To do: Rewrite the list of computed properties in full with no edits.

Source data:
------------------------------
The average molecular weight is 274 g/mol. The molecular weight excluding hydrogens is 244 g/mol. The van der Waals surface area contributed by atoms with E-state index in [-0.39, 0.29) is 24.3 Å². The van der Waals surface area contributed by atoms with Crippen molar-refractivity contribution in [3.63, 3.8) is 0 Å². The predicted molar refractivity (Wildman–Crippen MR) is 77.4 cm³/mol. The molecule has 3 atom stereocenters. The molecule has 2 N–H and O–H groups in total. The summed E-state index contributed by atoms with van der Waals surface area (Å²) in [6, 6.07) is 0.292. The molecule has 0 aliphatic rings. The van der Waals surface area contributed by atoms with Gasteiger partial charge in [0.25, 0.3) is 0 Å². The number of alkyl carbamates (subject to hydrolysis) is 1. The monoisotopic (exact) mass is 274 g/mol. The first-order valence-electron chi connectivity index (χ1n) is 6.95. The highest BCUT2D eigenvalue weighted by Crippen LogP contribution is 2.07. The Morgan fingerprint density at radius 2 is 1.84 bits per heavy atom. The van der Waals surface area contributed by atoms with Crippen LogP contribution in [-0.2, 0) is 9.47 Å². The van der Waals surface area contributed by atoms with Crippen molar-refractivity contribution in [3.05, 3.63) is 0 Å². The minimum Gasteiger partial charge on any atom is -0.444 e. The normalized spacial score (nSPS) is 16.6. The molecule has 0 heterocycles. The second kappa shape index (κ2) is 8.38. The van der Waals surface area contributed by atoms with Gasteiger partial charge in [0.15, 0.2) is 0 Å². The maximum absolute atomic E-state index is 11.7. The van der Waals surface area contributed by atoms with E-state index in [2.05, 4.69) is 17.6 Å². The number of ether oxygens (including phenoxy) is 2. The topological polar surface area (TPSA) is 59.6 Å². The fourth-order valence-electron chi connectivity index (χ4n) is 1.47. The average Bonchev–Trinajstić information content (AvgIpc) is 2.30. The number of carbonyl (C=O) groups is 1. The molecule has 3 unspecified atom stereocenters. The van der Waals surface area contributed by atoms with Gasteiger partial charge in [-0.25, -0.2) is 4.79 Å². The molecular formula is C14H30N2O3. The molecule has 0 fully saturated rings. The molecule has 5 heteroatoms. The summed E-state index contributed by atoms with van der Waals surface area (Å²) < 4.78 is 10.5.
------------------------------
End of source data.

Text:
The average molecular weight is 274 g/mol. The molecular weight excluding hydrogens is 244 g/mol. The van der Waals surface area contributed by atoms with E-state index in [-0.39, 0.29) is 24.3 Å². The van der Waals surface area contributed by atoms with Crippen molar-refractivity contribution in [3.63, 3.8) is 0 Å². The predicted molar refractivity (Wildman–Crippen MR) is 77.4 cm³/mol. The molecule has 3 atom stereocenters. The molecule has 2 N–H and O–H groups in total. The summed E-state index contributed by atoms with van der Waals surface area (Å²) in [6, 6.07) is 0.292. The molecule has 0 aliphatic rings. The van der Waals surface area contributed by atoms with Gasteiger partial charge in [0.25, 0.3) is 0 Å². The number of alkyl carbamates (subject to hydrolysis) is 1. The monoisotopic (exact) mass is 274 g/mol. The first-order valence-electron chi connectivity index (χ1n) is 6.95. The highest BCUT2D eigenvalue weighted by Crippen LogP contribution is 2.07. The Morgan fingerprint density at radius 2 is 1.84 bits per heavy atom. The van der Waals surface area contributed by atoms with Crippen LogP contribution in [-0.2, 0) is 9.47 Å². The van der Waals surface area contributed by atoms with Crippen molar-refractivity contribution in [3.05, 3.63) is 0 Å². The minimum Gasteiger partial charge on any atom is -0.444 e. The normalized spacial score (nSPS) is 16.6. The molecule has 0 heterocycles. The second kappa shape index (κ2) is 8.38. The van der Waals surface area contributed by atoms with Gasteiger partial charge in [0.15, 0.2) is 0 Å². The maximum absolute atomic E-state index is 11.7. The van der Waals surface area contributed by atoms with E-state index in [2.05, 4.69) is 17.6 Å². The number of ether oxygens (including phenoxy) is 2. The topological polar surface area (TPSA) is 59.6 Å². The fourth-order valence-electron chi connectivity index (χ4n) is 1.47. The average Bonchev–Trinajstić information content (AvgIpc) is 2.30. The number of carbonyl (C=O) groups is 1. The molecule has 3 unspecified atom stereocenters. The van der Waals surface area contributed by atoms with Gasteiger partial charge in [-0.25, -0.2) is 4.79 Å². The molecular formula is C14H30N2O3. The molecule has 0 fully saturated rings. The molecule has 5 heteroatoms. The summed E-state index contributed by atoms with van der Waals surface area (Å²) < 4.78 is 10.5.